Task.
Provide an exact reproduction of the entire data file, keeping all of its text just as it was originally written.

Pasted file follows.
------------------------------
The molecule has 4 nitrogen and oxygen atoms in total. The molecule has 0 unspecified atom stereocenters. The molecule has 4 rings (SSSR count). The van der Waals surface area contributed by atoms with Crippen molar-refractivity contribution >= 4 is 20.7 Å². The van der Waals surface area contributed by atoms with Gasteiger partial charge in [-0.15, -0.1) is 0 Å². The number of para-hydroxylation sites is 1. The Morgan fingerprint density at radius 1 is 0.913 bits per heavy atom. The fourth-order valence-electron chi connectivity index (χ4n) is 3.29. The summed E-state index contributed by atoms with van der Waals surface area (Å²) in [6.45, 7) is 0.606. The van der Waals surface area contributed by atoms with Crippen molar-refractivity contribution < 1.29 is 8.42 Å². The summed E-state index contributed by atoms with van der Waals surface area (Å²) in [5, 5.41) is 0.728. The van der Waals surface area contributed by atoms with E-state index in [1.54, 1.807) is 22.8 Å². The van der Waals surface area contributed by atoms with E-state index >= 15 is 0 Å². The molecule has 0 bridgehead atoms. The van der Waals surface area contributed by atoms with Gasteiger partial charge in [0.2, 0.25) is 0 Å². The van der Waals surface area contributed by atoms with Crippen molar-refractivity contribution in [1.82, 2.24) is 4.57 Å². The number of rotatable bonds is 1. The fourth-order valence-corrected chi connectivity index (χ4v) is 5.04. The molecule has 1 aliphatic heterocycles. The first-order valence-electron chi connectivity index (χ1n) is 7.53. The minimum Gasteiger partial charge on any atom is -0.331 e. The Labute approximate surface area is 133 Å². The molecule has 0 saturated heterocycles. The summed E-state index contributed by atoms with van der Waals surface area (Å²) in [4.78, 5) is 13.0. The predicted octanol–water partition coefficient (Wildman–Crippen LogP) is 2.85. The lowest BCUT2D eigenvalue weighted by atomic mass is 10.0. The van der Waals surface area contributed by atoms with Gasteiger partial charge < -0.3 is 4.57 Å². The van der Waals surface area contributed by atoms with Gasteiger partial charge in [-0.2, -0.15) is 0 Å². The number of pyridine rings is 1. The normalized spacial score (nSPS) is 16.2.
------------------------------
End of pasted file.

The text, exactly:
The molecule has 4 nitrogen and oxygen atoms in total. The molecule has 0 unspecified atom stereocenters. The molecule has 4 rings (SSSR count). The van der Waals surface area contributed by atoms with Crippen molar-refractivity contribution >= 4 is 20.7 Å². The van der Waals surface area contributed by atoms with Gasteiger partial charge in [-0.15, -0.1) is 0 Å². The number of para-hydroxylation sites is 1. The Morgan fingerprint density at radius 1 is 0.913 bits per heavy atom. The fourth-order valence-electron chi connectivity index (χ4n) is 3.29. The summed E-state index contributed by atoms with van der Waals surface area (Å²) in [6.45, 7) is 0.606. The van der Waals surface area contributed by atoms with Crippen molar-refractivity contribution < 1.29 is 8.42 Å². The summed E-state index contributed by atoms with van der Waals surface area (Å²) in [5, 5.41) is 0.728. The van der Waals surface area contributed by atoms with E-state index in [1.54, 1.807) is 22.8 Å². The van der Waals surface area contributed by atoms with E-state index >= 15 is 0 Å². The molecule has 0 bridgehead atoms. The van der Waals surface area contributed by atoms with Gasteiger partial charge in [0.2, 0.25) is 0 Å². The van der Waals surface area contributed by atoms with Crippen molar-refractivity contribution in [1.82, 2.24) is 4.57 Å². The number of rotatable bonds is 1. The fourth-order valence-corrected chi connectivity index (χ4v) is 5.04. The molecule has 1 aliphatic heterocycles. The first-order valence-electron chi connectivity index (χ1n) is 7.53. The minimum Gasteiger partial charge on any atom is -0.331 e. The Labute approximate surface area is 133 Å². The molecule has 0 saturated heterocycles. The summed E-state index contributed by atoms with van der Waals surface area (Å²) in [4.78, 5) is 13.0. The predicted octanol–water partition coefficient (Wildman–Crippen LogP) is 2.85. The lowest BCUT2D eigenvalue weighted by atomic mass is 10.0. The van der Waals surface area contributed by atoms with Gasteiger partial charge < -0.3 is 4.57 Å². The van der Waals surface area contributed by atoms with Gasteiger partial charge in [-0.2, -0.15) is 0 Å². The number of pyridine rings is 1. The normalized spacial score (nSPS) is 16.2.